By Alkali Springs Correspondent
Out our way, the raccoon problems continue to mount. We did get one live trapped and delivered far away, but there must be at least one or two still around and they raid the bird feeders each and every night. It is unbelievable the amount of bird seed that a raccoon will eat, not to mention the suet if we are crazy enough to ever leave any out over night. Not only that, but they snarf every bit of the peanuts up that are left over from the blue jay and pheasants. And still they are hungry and go around looking for more. They go up on our balconies and around the house, sniffing and grunting at night.
And if that was not enough, last night we stayed out there with our dog. Well, we had to leave early in the morning and noticed when we got to the car that the dog wasn't with us. It was just getting light, but we could not see the dog so called and called. Saw or heard nothing, until finally we heard a fierce barking over by the lilacs. We turned to go over there and saw a big raccoon, just standing there glaring at the dog and the dog barking his fool head off. We got the dog into the car quickly and then went back to see the raccoon. We hollered, threw a log, and nothing we could do would get him off his spot by the lilac bush. That made us determine rather quickly that the animal must be sick. So next time we head out there, we still may have that sick raccoon to deal with. This just has been the spring from hell when it comes to raccoons and it is not getting any better. More about that later.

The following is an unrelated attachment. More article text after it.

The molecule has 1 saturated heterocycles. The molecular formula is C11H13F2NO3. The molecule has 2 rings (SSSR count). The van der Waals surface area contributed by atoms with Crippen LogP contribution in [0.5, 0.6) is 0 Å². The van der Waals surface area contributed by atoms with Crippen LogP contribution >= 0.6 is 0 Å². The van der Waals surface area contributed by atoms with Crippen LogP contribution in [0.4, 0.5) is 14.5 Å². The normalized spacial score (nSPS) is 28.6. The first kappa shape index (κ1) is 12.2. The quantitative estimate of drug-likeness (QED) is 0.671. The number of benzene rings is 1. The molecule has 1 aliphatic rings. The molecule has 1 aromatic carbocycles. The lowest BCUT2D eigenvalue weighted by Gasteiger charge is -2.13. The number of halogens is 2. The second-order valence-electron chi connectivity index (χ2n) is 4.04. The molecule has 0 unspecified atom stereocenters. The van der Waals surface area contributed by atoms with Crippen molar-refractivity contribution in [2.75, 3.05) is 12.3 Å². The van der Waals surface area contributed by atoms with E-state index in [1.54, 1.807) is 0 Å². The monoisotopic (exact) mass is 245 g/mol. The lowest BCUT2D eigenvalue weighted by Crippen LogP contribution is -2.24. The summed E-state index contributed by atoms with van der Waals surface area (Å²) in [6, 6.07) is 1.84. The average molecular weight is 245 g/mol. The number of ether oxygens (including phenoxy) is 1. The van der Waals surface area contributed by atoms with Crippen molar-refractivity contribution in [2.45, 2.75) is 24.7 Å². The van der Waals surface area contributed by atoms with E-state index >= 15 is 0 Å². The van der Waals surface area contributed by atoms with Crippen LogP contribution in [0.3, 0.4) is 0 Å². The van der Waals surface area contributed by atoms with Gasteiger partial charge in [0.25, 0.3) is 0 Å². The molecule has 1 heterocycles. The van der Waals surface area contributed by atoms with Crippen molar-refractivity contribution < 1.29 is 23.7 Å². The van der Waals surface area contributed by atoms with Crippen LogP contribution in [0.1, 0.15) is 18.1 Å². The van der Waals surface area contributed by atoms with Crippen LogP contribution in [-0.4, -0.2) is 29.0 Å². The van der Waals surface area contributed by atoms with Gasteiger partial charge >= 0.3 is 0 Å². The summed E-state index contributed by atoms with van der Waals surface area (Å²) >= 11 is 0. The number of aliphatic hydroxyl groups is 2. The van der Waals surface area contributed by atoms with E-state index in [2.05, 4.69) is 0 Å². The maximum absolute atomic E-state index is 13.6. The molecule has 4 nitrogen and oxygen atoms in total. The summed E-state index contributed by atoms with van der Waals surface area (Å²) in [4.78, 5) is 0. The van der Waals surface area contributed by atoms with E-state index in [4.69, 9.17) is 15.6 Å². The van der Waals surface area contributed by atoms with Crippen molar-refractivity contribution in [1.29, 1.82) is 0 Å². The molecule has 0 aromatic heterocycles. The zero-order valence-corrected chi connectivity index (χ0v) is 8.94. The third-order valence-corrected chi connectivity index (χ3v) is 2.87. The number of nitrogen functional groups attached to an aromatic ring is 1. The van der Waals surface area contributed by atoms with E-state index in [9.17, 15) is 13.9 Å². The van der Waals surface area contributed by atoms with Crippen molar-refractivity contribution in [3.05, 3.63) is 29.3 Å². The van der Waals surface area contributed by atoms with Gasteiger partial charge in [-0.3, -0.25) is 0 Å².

Even with raccoon troubles, it is getting so nice and green, and there are so many wildflowers out that Beaver Creek is just a good place to spend some time. If you are troubled, tense and out of sorts, just spend an afternoon at Bear Paw Lake looking around and hearing the ducks and geese, and you will find that you are cured of even the most disagreeable of days. Bear Paw Lake is just a great attitude adjustment area. Try and see for yourself.
A couple of weeks ago, we took a Wesley group from Missoula on a tour of the mountains. Weren't they surprised to find out that this part of Montana is not all flat! First we drove over to Brother Van's church in Hungry Hollow and they had a church service there. Later we took them to Rainbow Falls on upper Beaver Creek, and after a good Bear Paw lunch of beans and hot dogs cooked over the coals, they all walked to the top of Mount Otis and back.
Remember those young people were from Missoula where they are used to seeing peaks, forests, meadows and streams. But they just simply raved about our beautiful Bear Paws. But then we should not have been surprised because most folks do. Anyway, it was a good group and a fun day showing those western Montana kids what we love and cherish so much on this side of the Rockies.